What Is "Hive Mind," and What Does It Have to Do With American Horror Story?
American Horror Story is about to cut deep, and we're here for every single second of it. In July, a special presentation at Comic-Con yielded the title of the new season: Cult. Since then, even more details have poured out. AHS creator Ryan Murphy dropped a bunch of new hints on his Twitter account, while the first official trailer left plenty of room for speculation. But it was the show's first official poster, which shows a woman with a beehive brain, that gave us the most information out of everything. "Be of like mind," the poster is captioned. If you're familiar with the concept of a "hive mind," this is where everything clicks.
Not only does the concept of the "hive mind" perfectly explain the first official poster, it also gives context to Murphy's bizarre bee-man snap from a few weeks ago, which he presented as an integral part of the theme. What exactly is a "hive mind"? It's a common trope from the sci-fi universe; it traces back to a "collective consciousness" or "group mind" that is shared by a community of people. A "group mind" is a lot less malevolent than a "hive mind." There's a sense of equality and harmony, where all members are linked by a set of unifying beliefs, or a connected state of mind.
One of the most striking (and popular) examples of a "group mind" exists in Minority Report. In the 2002 Steven Spielberg film, which is an adaptation of Philip K. Dick's novel, Tom Cruise is the head of a "pre-crime" unit that attempts to stop illegal activities before they happen. They predict crimes with the help of three "pre-cogs," mutants who can see the future and predict crimes. They have a "group mind," and they all foresee the exact same series of events at the exact same time. (Except when one of them doesn't, which is called, you guessed it, a "minority report.")
A collective consciousness can take a dark turn when a single entity appears to indoctrinate underlings and deprive them of free will. This is where the "hive mind" comes in. It refers to the hierarchical structure in a beehive, where every worker bee has a specific, compartmentalized job, and they all serve one queen. In the context of something like a cult, for instance, there may be one overlord who brainwashes subjects into obedience. These members of AHS's cult may be victims to this "hive mind." Completely devoid of individuality and identity, their one purpose is to serve that greater power.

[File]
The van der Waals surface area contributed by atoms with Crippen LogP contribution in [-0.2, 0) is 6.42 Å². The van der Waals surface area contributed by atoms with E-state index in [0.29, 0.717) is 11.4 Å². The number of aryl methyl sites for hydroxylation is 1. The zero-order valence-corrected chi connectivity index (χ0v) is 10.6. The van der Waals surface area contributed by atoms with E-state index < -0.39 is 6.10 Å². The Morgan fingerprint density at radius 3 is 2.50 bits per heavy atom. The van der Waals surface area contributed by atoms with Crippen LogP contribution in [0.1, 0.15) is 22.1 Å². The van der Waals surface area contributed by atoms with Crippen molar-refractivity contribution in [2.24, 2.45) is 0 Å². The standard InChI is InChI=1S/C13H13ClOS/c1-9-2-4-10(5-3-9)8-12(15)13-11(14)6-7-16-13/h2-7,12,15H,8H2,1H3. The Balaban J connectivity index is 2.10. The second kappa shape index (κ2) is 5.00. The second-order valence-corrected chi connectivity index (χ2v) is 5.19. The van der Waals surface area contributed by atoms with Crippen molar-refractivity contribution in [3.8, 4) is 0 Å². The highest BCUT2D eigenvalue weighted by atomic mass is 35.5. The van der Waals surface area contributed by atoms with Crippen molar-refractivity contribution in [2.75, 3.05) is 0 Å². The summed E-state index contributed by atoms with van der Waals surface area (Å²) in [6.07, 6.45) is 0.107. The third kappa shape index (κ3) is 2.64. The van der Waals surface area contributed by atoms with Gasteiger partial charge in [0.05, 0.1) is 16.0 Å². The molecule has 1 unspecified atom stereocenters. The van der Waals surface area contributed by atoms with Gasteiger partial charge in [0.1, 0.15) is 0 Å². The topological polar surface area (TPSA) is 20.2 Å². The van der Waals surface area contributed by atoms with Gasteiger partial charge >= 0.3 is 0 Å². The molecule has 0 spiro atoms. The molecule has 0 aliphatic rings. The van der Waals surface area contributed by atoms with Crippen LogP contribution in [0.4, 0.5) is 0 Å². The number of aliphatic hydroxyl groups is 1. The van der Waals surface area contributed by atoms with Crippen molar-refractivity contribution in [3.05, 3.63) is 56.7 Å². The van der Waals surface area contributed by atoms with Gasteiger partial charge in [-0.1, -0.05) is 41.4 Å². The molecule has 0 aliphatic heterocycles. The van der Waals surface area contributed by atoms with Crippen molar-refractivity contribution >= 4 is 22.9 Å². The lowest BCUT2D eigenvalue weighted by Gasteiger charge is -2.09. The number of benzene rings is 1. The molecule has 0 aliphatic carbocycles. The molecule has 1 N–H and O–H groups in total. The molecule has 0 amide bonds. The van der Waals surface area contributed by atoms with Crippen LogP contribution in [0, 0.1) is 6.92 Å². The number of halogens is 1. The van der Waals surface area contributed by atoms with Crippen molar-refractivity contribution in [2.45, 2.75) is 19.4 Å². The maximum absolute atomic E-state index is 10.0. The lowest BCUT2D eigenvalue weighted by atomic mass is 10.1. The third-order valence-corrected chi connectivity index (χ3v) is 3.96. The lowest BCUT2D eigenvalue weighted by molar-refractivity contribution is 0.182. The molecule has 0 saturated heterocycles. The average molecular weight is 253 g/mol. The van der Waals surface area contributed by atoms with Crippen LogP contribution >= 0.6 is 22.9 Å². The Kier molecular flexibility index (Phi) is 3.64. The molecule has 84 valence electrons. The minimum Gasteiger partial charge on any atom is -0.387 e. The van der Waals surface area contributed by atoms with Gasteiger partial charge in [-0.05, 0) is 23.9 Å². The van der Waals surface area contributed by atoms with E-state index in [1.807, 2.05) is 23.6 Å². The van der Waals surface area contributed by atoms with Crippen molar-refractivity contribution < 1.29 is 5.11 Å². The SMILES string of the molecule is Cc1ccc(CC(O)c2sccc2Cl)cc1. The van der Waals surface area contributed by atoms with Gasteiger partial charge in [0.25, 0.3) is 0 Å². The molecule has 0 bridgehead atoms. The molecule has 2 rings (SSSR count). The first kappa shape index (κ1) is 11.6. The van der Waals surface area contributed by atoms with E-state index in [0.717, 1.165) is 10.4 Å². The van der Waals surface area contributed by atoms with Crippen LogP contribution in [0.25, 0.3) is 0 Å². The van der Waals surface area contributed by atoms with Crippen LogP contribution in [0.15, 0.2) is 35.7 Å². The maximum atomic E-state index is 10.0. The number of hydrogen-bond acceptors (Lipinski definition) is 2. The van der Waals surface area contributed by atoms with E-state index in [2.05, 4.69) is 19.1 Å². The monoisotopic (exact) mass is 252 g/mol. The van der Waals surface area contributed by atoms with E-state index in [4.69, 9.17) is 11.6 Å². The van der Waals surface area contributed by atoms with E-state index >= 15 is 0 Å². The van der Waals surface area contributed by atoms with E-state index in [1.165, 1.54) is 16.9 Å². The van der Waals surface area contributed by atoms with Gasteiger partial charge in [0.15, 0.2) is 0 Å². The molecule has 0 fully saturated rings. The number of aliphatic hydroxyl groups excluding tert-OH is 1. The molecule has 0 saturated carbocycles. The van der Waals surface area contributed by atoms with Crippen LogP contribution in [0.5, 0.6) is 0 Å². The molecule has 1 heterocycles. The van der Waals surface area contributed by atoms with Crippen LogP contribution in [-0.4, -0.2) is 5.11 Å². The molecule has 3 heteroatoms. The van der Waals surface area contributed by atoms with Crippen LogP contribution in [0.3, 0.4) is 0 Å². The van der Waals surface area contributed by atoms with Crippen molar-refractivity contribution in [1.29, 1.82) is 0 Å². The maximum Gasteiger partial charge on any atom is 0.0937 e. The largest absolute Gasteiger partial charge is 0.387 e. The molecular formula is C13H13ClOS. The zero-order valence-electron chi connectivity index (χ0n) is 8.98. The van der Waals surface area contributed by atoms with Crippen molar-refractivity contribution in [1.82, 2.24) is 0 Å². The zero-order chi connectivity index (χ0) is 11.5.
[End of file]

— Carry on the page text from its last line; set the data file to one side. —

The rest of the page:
This entity at the top can be many things. It could be a person, like a "grandmaster" of the cult. It could be some creature or idol that all the members worship. It could be Satan himself. Hell, it could be an illness that spreads throughout the population like wildfire. While there are plenty of options, the basic skeleton of the concept seems clear. In American Horror Story: Cult, something has taken hold of these terrifying clown people we've been seeing in all the teasers.
Lastly, we have to factor in the 2016 election, which Murphy teased as a part of the theme earlier this year. In my analysis of the first teaser, I pointed out that the voice-over's rhetoric closely matches the logic of Donald Trump. "Do you ever feel alone?" the full-length teaser asks. "Does it seem like no one really understands you? Do some people just make you sick? Are you afraid? We can set you free. We will make you strong. We want you." As we said before, Trump largely managed to win the presidential race by rallying the "angry white man" against the progressive movement. Strangely enough, that sounds a lot like the mechanics behind "hive mind." But hey, we're only speculating.